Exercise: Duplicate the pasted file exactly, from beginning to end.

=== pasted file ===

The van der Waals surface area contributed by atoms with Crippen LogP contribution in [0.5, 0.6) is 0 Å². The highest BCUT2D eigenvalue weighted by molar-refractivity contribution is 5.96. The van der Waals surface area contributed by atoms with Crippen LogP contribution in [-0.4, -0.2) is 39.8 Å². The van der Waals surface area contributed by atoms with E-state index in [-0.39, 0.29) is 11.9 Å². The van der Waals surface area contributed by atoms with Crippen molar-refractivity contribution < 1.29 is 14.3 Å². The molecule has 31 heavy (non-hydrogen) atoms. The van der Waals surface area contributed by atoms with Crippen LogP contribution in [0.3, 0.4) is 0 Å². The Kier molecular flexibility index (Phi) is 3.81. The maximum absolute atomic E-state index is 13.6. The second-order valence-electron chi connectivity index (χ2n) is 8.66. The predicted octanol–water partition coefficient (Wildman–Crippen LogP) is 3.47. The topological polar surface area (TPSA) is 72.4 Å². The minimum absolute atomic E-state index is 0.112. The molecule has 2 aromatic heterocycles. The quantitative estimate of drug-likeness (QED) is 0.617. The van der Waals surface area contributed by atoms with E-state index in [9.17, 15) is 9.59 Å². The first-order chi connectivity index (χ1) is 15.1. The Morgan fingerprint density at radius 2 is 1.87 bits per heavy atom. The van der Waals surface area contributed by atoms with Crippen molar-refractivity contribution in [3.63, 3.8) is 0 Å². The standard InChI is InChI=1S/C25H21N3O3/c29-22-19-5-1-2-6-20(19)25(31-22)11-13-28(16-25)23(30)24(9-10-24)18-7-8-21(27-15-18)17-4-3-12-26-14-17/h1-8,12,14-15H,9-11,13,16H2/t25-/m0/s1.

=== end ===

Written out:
The van der Waals surface area contributed by atoms with Crippen LogP contribution in [0.5, 0.6) is 0 Å². The highest BCUT2D eigenvalue weighted by molar-refractivity contribution is 5.96. The van der Waals surface area contributed by atoms with Crippen LogP contribution in [-0.4, -0.2) is 39.8 Å². The van der Waals surface area contributed by atoms with E-state index in [-0.39, 0.29) is 11.9 Å². The van der Waals surface area contributed by atoms with Crippen molar-refractivity contribution < 1.29 is 14.3 Å². The molecule has 31 heavy (non-hydrogen) atoms. The van der Waals surface area contributed by atoms with Crippen LogP contribution in [0.3, 0.4) is 0 Å². The Kier molecular flexibility index (Phi) is 3.81. The maximum absolute atomic E-state index is 13.6. The second-order valence-electron chi connectivity index (χ2n) is 8.66. The predicted octanol–water partition coefficient (Wildman–Crippen LogP) is 3.47. The topological polar surface area (TPSA) is 72.4 Å². The minimum absolute atomic E-state index is 0.112. The molecule has 2 aromatic heterocycles. The quantitative estimate of drug-likeness (QED) is 0.617. The van der Waals surface area contributed by atoms with E-state index in [9.17, 15) is 9.59 Å². The first-order chi connectivity index (χ1) is 15.1. The Morgan fingerprint density at radius 2 is 1.87 bits per heavy atom. The van der Waals surface area contributed by atoms with Crippen molar-refractivity contribution in [3.63, 3.8) is 0 Å². The standard InChI is InChI=1S/C25H21N3O3/c29-22-19-5-1-2-6-20(19)25(31-22)11-13-28(16-25)23(30)24(9-10-24)18-7-8-21(27-15-18)17-4-3-12-26-14-17/h1-8,12,14-15H,9-11,13,16H2/t25-/m0/s1.